Kate Middleton’s younger brother, James, has been making headlines lately after he opened up about his struggles with depression in an honest editorial to help others. Here are five things about the courageous businessman.
Kate Middleton‘s brother, James Middleton, 31, recently gained a lot of exposure when he bravely revealed his secret battle with depression in a touching editorial piece for Daily Mail. The hunky English businessman called his struggles “a cancer of the mind” and described what he went through before seeking treatment for the devastating disorder a year ago. “During the day I’d drag myself up and go to work, then just stare with glazed eyes at my computer screen, willing the hours to tick by so I could drive home again,” he wrote in the op-ed. “Debilitating inertia gripped me. I couldn’t respond to the simplest message so I didn’t open my emails. I couldn’t communicate, even with those I loved best: my family and close friends.” James went on to explain that even though he’s grateful for his fortunate life, it didn’t stop his brain from finding reasons to be down. “I know I’m richly blessed and live a privileged life,” he continued. “But it did not make me immune to depression. It is tricky to describe the condition. It is not merely sadness. It is an illness, a cancer of the mind.”
James’ captivating piece went on to get even darker and he even shockingly revealed that there was time when he contemplated suicide. Now that he’s gotten the help he needs, he works hard everyday to maintain a positive attitude and his better understanding of himself helps him know how to help keep his depression at bay. Here are five things you should know about James as he continues making a difference in the world of deadly depression.
1.) He’s the youngest in his family. James, who grew up in Berkshire, England, was the third born child in the Middleton family and is five years younger than 36-year-old Kate and four years younger than sister Pippa Middleton, 35.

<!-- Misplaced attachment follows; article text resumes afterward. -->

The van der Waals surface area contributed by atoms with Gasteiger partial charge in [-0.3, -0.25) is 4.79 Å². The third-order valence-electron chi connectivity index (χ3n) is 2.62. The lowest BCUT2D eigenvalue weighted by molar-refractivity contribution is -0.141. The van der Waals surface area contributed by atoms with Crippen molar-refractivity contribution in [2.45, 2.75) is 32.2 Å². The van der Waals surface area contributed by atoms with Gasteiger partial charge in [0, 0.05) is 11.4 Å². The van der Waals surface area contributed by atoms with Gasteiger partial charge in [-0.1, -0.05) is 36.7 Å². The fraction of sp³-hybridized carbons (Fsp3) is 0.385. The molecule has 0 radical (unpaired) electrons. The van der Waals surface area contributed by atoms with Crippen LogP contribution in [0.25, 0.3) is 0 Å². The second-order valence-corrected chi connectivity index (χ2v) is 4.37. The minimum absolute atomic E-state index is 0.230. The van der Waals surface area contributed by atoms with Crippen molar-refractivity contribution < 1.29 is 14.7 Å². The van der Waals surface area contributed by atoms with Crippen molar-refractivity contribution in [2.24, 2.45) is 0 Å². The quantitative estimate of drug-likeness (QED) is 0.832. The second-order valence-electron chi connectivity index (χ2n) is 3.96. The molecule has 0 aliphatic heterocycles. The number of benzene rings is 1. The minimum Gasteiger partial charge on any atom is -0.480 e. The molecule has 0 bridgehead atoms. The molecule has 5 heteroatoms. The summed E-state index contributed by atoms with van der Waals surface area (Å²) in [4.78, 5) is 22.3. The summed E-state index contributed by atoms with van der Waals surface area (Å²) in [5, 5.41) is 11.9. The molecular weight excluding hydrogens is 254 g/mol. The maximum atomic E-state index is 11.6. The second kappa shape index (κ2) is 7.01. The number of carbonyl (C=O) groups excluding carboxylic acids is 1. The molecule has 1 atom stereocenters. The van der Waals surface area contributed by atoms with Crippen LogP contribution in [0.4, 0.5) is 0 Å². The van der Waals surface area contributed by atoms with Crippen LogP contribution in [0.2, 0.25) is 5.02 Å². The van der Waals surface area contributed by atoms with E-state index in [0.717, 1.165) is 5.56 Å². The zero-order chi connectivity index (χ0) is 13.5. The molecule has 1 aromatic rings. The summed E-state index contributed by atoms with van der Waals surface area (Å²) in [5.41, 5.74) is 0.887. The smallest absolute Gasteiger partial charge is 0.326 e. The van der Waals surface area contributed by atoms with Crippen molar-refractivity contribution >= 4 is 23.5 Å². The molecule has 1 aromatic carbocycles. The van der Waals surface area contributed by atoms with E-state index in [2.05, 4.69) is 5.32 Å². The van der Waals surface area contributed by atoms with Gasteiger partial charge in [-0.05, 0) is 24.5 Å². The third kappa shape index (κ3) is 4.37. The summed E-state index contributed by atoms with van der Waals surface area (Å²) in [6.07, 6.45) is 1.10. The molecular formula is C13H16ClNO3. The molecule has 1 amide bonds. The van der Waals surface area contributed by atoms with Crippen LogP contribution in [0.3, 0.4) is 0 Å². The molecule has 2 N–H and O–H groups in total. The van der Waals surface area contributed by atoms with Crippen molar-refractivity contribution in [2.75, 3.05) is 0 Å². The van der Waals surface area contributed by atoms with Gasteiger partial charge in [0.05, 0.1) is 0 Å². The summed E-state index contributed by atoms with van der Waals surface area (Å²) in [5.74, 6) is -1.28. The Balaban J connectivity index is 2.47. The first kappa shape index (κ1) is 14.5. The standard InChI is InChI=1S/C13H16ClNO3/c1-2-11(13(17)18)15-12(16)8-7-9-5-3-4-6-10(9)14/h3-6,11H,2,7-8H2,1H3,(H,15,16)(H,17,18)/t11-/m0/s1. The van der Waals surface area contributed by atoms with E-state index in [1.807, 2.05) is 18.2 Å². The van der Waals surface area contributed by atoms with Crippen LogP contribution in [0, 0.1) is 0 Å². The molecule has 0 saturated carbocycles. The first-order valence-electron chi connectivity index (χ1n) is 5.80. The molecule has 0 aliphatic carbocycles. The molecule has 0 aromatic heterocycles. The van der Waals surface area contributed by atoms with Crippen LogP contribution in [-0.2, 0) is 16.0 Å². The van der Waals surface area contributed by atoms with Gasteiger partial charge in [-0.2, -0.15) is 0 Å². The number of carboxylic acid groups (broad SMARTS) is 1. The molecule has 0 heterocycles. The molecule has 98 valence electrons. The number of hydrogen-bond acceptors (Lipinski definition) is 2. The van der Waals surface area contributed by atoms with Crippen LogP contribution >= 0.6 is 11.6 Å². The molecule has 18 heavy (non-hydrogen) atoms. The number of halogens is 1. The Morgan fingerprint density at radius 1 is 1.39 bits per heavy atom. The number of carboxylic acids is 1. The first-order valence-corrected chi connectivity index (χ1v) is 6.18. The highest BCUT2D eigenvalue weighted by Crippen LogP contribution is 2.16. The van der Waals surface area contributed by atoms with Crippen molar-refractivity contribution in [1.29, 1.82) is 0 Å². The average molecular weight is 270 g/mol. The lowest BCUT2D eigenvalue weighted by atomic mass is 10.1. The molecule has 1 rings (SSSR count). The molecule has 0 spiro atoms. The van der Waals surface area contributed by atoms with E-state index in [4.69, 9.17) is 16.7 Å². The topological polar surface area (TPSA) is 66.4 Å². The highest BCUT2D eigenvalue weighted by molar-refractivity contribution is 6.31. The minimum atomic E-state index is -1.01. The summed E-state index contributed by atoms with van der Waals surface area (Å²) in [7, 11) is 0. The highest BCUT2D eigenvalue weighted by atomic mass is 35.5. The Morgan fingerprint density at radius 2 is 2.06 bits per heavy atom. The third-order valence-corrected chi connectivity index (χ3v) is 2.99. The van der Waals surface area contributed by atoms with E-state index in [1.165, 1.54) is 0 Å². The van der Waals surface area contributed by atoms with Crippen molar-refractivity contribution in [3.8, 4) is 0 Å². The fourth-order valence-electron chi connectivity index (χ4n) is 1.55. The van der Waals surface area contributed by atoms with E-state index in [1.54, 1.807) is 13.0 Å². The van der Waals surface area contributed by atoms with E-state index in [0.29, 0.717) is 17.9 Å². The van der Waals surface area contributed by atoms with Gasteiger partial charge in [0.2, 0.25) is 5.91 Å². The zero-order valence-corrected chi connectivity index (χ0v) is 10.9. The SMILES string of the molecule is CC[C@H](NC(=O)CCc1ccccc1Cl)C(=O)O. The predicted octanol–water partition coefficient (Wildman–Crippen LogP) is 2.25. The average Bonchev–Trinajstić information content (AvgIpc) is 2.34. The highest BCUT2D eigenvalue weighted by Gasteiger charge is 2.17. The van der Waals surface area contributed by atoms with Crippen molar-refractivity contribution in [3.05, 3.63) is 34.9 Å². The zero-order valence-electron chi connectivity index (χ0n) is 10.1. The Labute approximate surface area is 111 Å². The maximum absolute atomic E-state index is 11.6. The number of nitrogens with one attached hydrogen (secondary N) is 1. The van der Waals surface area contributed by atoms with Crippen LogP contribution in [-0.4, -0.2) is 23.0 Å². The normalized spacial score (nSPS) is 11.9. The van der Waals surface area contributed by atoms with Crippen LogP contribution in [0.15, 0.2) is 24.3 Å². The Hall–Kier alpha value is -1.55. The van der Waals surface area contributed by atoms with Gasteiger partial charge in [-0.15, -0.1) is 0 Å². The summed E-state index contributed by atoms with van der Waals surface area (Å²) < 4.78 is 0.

2.) He started a number of businesses. Although James initially went to school to study Environmental Resources Management, he left after on year and opened his own cake-making business in which he baked cakes and sold baking kits to make it easier for others to bake all kinds of delicious cakes at home. The impressive business won Smarta 100 and Haines Watts Young Entrepreneur awards and one of its most memorable gigs was when the business participated in a Hello Magazine photo shoot. 21 cakes that featured various covers of the magazine, including a photo of Princess Diana, impressed many and gave the business positive exposure. James also opened Boomf, a company that makes marshmallows with edible pictures on them.
3.) In addition to depression, he struggles with dyslexia and Attention Deficit Disorder (ADD). James describes being “severely dyslexic” as a child in the Daily Mail op-ed and he also reveals that he was diagnosed with ADD last year. Although both disorders can be challenging, the Duchess of Cambridge’s sibling says they helped him better know himself and he even sees his ADD as a “gift”. “It accounts for my creativity and emotional intensity,” he wrote. “It means that I come up with fantastic, original ideas — but it also explains why I have had difficulties with the minutiae of running a business.”
“I’m starting to impose order on my life,” he continued, about how he handles his ADD. “I write a list of ten things I want to do each day. If I know I really need to concentrate on a task, I might take medication prescribed by my doctor to control my symptoms.”
4.) He has credited his dogs for helping him through his struggles. “I recognize, too, the role my dogs — Ella, Inca, Luna, Zulu and Mabel — have played in my recovery,” he wrote in the op-ed. “Ella, particularly, has been my constant companion for ten years and she’s been with me to all my therapy sessions. In her own particular way, she has kept me going.”
5.) One of his first experiences with international exposure was at Kate and Prince William’s wedding. James had the honor of reading the lesson at the 2011 televised ceremony at Westminster Abbey in London. The traditional reading was from the New Revised Standard Version of the Bible and consisted of the Romans chapter 12, verses 1–2 and 9–18.